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Former Gov. O'Malley tests 2020 waters with poll

Former Gov. O'Malley tests 2020 waters with poll
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A political action committee affiliated with former Maryland Gov. Martin O’Malley polled Democratic caucus voters in Iowa, suggesting that the failed 2016 presidential contender might be considering trying again in 2020. 

O’Malley’s leadership PAC commissioned a Public Policy Polling survey earlier this month, according a POLITICO report.

Politico reports O’Malley lead the other potential Democratic candidates with 18 percent of the vote. Other candidates included Sen. Cory Booker (D-N.J.), former Housing Secretary Julian Castro, Gov. Andrew Cuomo (D-N.Y.), Sen. Kirsten GillibrandKirsten Elizabeth GillibrandNavy, Marines chiefs say no morale issues with transgender troops Dem senators call on FCC to protect against robocalls Dems see Mueller firing as a red line on impeachment MORE (D-N.Y.), Sen. Kamala Harris (D-Calif.), Sen. Amy KlobucharAmy Jean KlobucharDuckworth brings her baby to Senate vote, drawing a crowd GOP senators raise concerns about babies on Senate floor Trump checkmates Democrats in sending Pompeo to North Korea MORE (D-Minn.) and well-known business leaders like Facebook COO Sheryl Sandberg and Starbucks CEO Howard Schultz. 

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While most of the other candidates received less than 10 percent of the vote, Booker followed close behind O’Malley with 17 percent, while Klobuchar received 11 percent. Nearly a third of the polled Iowans voted “not sure.”

The poll didn't include other high-profile potential Democratic hopefuls, including Sen. Elizabeth WarrenElizabeth Ann Warren'Fearless Girl' statue to be moved away from Wall Street bull Sanders, Warren, O’Rourke inspire patriotic small donor waves Overnight Health Care: GOP pushes stiff work requirements for food stamps | Johnny Isakson opens up about family's tragic loss to opioids | Republicans refuse to back vulnerable Dem's opioids bill | Dems offer new public option plan MORE (D-Mass.), Sen. Sherrod BrownSherrod Campbell BrownOvernight Finance: Senate repeals auto-lending guidance, shattering precedent with vote | House passes IRS reform bills | Senate GOP fears tax cut sequel Dem Senator open to bid from the left in 2020 GOP Senate hopefuls race to catch up with Dems MORE (D-Ohio) and Sen. Bernie SandersBernard (Bernie) SandersSanders, Warren, O’Rourke inspire patriotic small donor waves Bill Press reflects on Clinton, Sanders and a life in politics Overnight Health Care: GOP pushes stiff work requirements for food stamps | Johnny Isakson opens up about family's tragic loss to opioids | Republicans refuse to back vulnerable Dem's opioids bill | Dems offer new public option plan MORE (I-Vt.)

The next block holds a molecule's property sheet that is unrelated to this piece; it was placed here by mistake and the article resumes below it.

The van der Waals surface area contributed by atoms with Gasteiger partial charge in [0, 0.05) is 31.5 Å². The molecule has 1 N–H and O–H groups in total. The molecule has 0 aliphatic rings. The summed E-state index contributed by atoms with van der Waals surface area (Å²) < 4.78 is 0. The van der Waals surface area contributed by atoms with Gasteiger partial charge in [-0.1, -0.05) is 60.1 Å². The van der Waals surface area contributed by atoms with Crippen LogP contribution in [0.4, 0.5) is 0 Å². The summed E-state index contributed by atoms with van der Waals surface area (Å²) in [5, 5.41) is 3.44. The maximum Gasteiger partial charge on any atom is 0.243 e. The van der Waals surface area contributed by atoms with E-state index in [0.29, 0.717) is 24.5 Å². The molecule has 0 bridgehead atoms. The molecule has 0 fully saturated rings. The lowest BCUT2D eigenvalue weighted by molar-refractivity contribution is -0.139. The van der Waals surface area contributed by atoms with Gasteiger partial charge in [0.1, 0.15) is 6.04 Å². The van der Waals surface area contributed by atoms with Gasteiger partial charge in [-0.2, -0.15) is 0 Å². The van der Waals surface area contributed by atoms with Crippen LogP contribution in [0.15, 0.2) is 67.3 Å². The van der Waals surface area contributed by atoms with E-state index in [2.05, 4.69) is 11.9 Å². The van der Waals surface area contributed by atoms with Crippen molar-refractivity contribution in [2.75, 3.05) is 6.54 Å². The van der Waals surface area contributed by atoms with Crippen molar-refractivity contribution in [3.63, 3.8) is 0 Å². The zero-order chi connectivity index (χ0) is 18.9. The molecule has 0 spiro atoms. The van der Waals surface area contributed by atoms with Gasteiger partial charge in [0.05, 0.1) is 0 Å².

Presidential hopefuls often focus on Iowa because, as the first contest in the Democratic primary, it can provide momentum for candidates in a crowded field.

O’Malley ran for the Democratic nomination in 2016, but he dropped out of the race after receiving little support in a race that became defined by the fight between Hillary ClintonHillary Diane Rodham ClintonJustice to provide access to Comey memos to GOP lawmakers Justice Dept inspector asks US attorney to consider criminal charges for McCabe: reports 'Homeland' to drop Trump allegories in next season MORE and Sanders.

Dave Hamrick, O’Malley’s 2016 campaign manager, suggested that the poll would test whether the candidate had garnered support in Iowa during the 2016 election.

“Governor O’Malley spent a lot of time in Iowa during the campaign and made a very favorable impression on Iowa Democrats. We wanted to see if the conversations he started with Iowans resonated and are glad to learn that they did,” Hamrick said.